January 13, 2010 – Eight years ago. By history standards, not that long. In terms of loss, destruction, grief and sheer magnitude, an eternity to be played over and over by those who witnessed it and those who survived.
Since Haiti has come into the spotlight of late – this time by crude derision and obscene remarks, here is a reminder that destruction knows no race, economic or social class, is devoid of niceties and is heedless to victims of circumstance.
The worst earthquake in 200 years, leaving a death toll of well over 100,000, destroying entire cities, crippling an already crippled economy, causing widespread, and in some cases ireperable damage to an already fragile infrastructure.
Haiti, a country which has had more than its fair share of strife, upheaval and disaster, was undergoing a stretch of peace for once in many decades. A country which survived and continued despite countless overthrows and overthrow attempts. A country struggling to maintain democracy and to right itself from decades of dictators and military rule. A country which, despite everything, maintained a resiliency and a strength of character the world could only marvel at.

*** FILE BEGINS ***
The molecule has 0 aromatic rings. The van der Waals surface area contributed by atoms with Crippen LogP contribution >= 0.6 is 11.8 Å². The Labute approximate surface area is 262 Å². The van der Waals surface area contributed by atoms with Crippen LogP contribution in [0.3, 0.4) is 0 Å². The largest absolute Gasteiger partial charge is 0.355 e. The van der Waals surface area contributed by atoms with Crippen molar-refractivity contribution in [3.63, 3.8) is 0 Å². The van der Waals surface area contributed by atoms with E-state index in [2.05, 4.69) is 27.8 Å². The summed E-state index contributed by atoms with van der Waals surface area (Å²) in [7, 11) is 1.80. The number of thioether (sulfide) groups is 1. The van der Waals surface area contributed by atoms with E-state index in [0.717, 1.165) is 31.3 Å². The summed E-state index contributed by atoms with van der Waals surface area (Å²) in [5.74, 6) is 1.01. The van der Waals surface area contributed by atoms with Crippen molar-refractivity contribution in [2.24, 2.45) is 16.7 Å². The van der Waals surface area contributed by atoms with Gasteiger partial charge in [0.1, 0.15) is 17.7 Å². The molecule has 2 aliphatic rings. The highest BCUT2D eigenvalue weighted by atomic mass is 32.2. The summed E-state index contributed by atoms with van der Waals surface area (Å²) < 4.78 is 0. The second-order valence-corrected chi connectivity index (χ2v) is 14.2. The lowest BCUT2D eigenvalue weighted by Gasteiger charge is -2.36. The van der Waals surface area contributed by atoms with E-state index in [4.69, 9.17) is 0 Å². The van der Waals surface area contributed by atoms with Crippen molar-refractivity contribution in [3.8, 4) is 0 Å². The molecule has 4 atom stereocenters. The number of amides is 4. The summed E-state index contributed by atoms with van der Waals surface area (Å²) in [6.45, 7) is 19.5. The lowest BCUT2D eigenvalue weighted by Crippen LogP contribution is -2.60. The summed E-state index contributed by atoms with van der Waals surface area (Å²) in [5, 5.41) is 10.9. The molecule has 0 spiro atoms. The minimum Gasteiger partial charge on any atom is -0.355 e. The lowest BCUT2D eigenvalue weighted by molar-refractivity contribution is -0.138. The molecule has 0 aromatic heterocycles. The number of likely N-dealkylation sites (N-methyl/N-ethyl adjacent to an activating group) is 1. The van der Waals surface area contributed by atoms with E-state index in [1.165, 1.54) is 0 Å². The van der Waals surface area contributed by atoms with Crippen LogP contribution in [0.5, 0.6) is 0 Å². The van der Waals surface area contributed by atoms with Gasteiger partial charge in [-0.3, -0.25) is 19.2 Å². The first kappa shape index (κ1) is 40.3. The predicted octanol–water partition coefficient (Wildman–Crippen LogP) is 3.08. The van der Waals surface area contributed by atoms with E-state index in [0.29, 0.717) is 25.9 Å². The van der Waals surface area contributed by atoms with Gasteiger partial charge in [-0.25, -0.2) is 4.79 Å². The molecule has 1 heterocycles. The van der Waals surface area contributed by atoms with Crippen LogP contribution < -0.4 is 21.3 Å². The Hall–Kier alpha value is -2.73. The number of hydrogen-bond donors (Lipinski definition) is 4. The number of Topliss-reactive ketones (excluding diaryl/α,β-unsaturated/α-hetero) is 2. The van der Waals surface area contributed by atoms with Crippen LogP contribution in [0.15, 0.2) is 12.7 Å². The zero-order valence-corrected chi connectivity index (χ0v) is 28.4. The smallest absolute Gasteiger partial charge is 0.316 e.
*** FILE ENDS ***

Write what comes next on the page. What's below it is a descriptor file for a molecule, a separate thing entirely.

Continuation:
Eight years ago, on January 12, 2008, a 7.0 magnitude earthquake struck at around 5:00 in the afternoon local time. Countless aftershocks followed within minutes of the main earthquake, from a magnitude 4.3 to 5.9, knocking out power, communication and contact with the outside world for several hours. It wasn’t until the early hours of January 13 that word surfaced about the devastation inflicted on the island nation. And even then, it wasn’t fully grasped the degree of widespread destruction because so many communities in remote areas were isolated and unable to be reached until days or weeks after.
So as a reminder of the disaster and the response from the U.S., and in fact from nations all over the world, here is a news report from CBC Canada via World Report for January 13, 2010.
Times have changed and we seem to have lost our way – or at least some have.